Artist profile: Leonardo – Madonna of the Rocks

Artist profile: Leonardo – Madonna of the Rocks

Every month, I profile an artist that inspires my own art, in several segments.

both Madonna of the Rocks
Click to get closer.

These are both called Madonna of the Rocks or Virgin of the Rocks. The one on the left is called the Louvre version, because it is in the Louvre, and the one on the right is called the London version, because it is in the National Gallery in London. Although there are a few who disagree, most art scholars date the Louvre (left) version as the earlier one. They also say that Leonardo had the help of his pupils in painting the London (right) version, but made the Louvre version all by himself.

These two paintings have fascinated me for a while. Why are there two? Why are there differences between them? I think it’s The Da Vinci Code that gives the most intriguing answer: that Leonardo was commissioned by the Chapel of the Immaculate Conception to paint a nice religious scene, but one look at the painting’s confusing twin babies and pointing angel (Louvre) and they backed out of the deal – so Leonardo painted a second and less controversial version for them (London). That sounds pretty exciting.

But the prevailing theory is that Leonardo completed the first painting as the commission to the Chapel of the Immaculate Conception, sold it to someone else instead, and then was like, “Oh crap, I have to paint another one! Help!” and voila, two paintings! I think that would make perfect sense, if only the two paintings weren’t so different.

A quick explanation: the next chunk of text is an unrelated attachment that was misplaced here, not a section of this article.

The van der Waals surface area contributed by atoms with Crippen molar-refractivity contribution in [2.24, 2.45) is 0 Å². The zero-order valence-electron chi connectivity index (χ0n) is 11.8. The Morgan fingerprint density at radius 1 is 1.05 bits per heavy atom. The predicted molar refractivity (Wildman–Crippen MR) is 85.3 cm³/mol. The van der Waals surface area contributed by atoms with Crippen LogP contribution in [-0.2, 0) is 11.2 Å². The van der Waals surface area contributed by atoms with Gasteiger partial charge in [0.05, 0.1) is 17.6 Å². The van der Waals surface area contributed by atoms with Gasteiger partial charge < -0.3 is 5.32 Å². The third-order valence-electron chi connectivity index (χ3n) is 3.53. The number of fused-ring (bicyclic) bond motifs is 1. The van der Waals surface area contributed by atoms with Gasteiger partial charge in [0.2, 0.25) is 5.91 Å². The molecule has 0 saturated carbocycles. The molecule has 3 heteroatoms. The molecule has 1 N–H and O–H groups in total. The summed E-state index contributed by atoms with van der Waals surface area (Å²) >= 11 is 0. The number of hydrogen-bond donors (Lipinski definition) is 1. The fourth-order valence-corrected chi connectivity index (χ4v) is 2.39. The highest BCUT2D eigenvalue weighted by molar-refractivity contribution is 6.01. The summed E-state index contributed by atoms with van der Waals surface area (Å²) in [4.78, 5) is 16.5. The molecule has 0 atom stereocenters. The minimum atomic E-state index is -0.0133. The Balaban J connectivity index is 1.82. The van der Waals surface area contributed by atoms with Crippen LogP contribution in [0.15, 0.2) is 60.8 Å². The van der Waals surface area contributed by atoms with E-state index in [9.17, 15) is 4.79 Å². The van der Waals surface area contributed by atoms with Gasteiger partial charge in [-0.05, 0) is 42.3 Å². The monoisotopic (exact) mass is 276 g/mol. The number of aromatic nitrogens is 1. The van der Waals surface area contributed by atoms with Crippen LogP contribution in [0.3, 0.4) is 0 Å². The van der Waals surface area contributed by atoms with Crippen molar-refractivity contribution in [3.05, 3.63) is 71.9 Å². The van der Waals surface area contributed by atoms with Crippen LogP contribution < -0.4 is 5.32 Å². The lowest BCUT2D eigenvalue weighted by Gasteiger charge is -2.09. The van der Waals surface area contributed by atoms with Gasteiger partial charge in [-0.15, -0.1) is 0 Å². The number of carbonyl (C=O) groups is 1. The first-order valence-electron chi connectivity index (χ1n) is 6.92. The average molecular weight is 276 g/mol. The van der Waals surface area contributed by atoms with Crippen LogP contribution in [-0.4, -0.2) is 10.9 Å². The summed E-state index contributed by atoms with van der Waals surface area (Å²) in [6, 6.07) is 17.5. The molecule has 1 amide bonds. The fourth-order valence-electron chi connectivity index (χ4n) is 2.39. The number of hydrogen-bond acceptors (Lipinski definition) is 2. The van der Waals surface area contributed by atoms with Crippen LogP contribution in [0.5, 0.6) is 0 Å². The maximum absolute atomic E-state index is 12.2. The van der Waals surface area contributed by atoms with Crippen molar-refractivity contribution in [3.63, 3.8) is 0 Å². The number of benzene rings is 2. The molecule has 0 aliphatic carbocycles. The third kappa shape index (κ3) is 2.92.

Let’s look at them again and tally up the differences like it’s the weekday comics!
(Click here and here for bigger versions.)

both Madonna of the Rocks
Left: Louvre. Right: London.

Louvre version London version
background more hazy background more defined
low contrast (due to damage?) high contrast
warmer tones (varnish?) cooler tones
no halos halos
identities of babies unclear identities of babies clearer*
angel pointing with hand angel pointing with eyes
angel’s wings are dark (due to damage?) angel’s wings are light
angel’s clothes are green and red angel’s clothes are white, blue, & gold
angel’s robes over shoulder angel’s robes at waist
identifiable flowers made-up flowers

*I place a footnote here because the identities of the babies are kind of important. In the Louvre version, who knows which is Jesus and which is John the Baptist? At first, you’d assume it’s the baby that Mary is touching, but then he’s kneeling in prayer to the other baby, what’s up with that, shouldn’t Jesus be the one blessing people? BUT THEN the angel is pointing to him, AND THEN what is up with Mary’s claw-hand??

@_@

Seriously, what is up with Mary's claw-hand.

Even with the addition of a cross-topped staff to the baby that Mary is touching, the identities are still up for grabs. We’re obviously supposed to identify the baby with the staff as John the Baptist, but it still seems weird because why is Mary touching him? Usually she and Jesus are inseparable. And her claw-hand hovers over the other baby like she’s blessing him. And then there’s the angel, who is now looking at the baby with the staff like he’s more important than the other baby.

 
AND, what does the angel’s attention even mean? What if the baby that the angel points to/looks at is supposed to be John the Baptist? There’s the possibility that Leonardo preferred John the Baptist over Jesus (some people do). That would certainly piss off the folks over at the Chapel of the Immaculate Conception.

I bet the real answer is that Leonardo just liked messing with people.

Thank you so much for reading this series of posts! I had a lot of fun writing about my favorite Renaissance artist.

Other parts in the Leonardo da Vinci artist profile series
Introduction
Details
Drawings

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